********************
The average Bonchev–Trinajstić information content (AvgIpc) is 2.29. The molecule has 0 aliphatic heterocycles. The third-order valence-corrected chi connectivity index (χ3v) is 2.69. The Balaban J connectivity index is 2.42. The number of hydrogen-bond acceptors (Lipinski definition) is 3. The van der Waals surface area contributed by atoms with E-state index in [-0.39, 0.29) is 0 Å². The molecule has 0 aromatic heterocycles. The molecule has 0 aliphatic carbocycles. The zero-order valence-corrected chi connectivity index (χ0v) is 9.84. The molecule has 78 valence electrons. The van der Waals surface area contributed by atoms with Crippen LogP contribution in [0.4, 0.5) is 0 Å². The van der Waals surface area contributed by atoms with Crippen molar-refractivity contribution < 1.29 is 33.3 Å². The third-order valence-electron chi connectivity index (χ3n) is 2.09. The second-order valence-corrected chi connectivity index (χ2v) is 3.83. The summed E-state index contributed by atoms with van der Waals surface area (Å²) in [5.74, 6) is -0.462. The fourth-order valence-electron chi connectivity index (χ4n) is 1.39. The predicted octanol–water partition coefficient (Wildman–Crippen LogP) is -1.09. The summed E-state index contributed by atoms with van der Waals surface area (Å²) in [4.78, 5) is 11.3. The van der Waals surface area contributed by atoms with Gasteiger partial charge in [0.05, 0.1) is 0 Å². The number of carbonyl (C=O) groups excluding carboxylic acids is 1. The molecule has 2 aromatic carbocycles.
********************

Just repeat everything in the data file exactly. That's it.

The average Bonchev–Trinajstić information content (AvgIpc) is 2.29. The molecule has 0 aliphatic heterocycles. The third-order valence-corrected chi connectivity index (χ3v) is 2.69. The Balaban J connectivity index is 2.42. The number of hydrogen-bond acceptors (Lipinski definition) is 3. The van der Waals surface area contributed by atoms with E-state index in [-0.39, 0.29) is 0 Å². The molecule has 0 aromatic heterocycles. The molecule has 0 aliphatic carbocycles. The zero-order valence-corrected chi connectivity index (χ0v) is 9.84. The molecule has 78 valence electrons. The van der Waals surface area contributed by atoms with Crippen LogP contribution in [0.4, 0.5) is 0 Å². The van der Waals surface area contributed by atoms with Crippen molar-refractivity contribution < 1.29 is 33.3 Å². The third-order valence-electron chi connectivity index (χ3n) is 2.09. The second-order valence-corrected chi connectivity index (χ2v) is 3.83. The summed E-state index contributed by atoms with van der Waals surface area (Å²) in [5.74, 6) is -0.462. The fourth-order valence-electron chi connectivity index (χ4n) is 1.39. The predicted octanol–water partition coefficient (Wildman–Crippen LogP) is -1.09. The summed E-state index contributed by atoms with van der Waals surface area (Å²) in [4.78, 5) is 11.3. The van der Waals surface area contributed by atoms with Gasteiger partial charge in [0.05, 0.1) is 0 Å². The number of carbonyl (C=O) groups excluding carboxylic acids is 1. The molecule has 2 aromatic carbocycles.